Kiwi investors' Arria NLG seeking funds 'as a matter of urgency'

The British software company which had Gareth Morgan, Theresa Gattung and David Ross as early investors has admitted worries over its future.

The future of a British software company several prominent New Zealanders invested in is in doubt after its share price dropped about 73% following an announcement overnight.

Arria NLG’s software converts raw data into “plain language” reports, ranging from monitoring hospital patients and health and safety reporting to producing weather forecasts.

It has long been touted as a possible NZX listing after been described as “promising” upon listing on London’s Alternative Investment Market (AIM) in December 2013.

The company’s founding chairman was New Zealander Brian Henry, whose late-1980s bad boy brother Gerald later emerged as a shareholder as well.

Other early high-profile shareholders included the family of fraudster David Ross, economist Gareth Morgan, former Telecom head Theresa Gattung, Spark chairman Mark Verbiest and ACC portfolio manager Blair Tallot.

Shares in Arria NLG immediately spiked to £2.82 on its listing before settling back to nearly £1.30.

But yesterday the company announced it had lost a major contract, which had forced it to end discussions around raising more capital.

It says further funds will now be required in the near term if it is to continue as a going concern.

As a result, the share price plunged 73% to 8.35p ($NZ0.17), giving it a market capitalisation of £8.82 million.

Arria NLG says its contract with Shell, which was using its systems in the Gulf of Mexico, was ended by the oil company.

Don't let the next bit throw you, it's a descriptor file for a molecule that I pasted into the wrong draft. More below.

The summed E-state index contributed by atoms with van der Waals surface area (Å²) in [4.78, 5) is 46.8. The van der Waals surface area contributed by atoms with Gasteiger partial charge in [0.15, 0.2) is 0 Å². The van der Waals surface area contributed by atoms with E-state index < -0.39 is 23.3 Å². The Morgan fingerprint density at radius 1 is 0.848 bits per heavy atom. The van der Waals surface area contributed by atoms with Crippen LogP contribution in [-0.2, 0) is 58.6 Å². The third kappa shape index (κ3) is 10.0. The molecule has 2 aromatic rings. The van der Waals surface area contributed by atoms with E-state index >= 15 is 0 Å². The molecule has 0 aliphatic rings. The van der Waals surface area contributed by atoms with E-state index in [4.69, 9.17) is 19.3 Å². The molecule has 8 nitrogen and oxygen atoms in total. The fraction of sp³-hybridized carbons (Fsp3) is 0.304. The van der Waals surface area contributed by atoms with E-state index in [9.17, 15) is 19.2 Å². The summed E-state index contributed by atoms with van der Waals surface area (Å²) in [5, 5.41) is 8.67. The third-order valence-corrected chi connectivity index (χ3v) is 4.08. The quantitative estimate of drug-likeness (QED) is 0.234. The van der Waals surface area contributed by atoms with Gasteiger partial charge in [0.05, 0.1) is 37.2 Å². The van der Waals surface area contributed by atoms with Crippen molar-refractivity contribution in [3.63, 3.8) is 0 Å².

The termination of this contract had put a dent in Arria NLG’s revenue expectations, which therefore led it to suspend talks with various institutional and other investors it was seeking to conclude a “substantial” fundraising from in the next few days.

"The cessation of the Shell relationship creates a significant gap in the funding available to the company and further funds will be required in the near term if it is to continue as a going concern."

Arria NLG says it will re-engage with potential investors “as a matter of urgency.”

The shares held by David Ross, the man responsible for the biggest individual fraud in New Zealand, were worth upward of $400,000 at one stage and were to be split with the investors from whom he stole $115 million.

But this will now only be worth about $17,000.

The DRG Ross Family Trust share tranche was only discovered following a Fairfax Media report and were for the benefit of the fraudster’s children, Anna and Will.

His wife, Jillian, also separately held 50,000 shares in Arria NLG.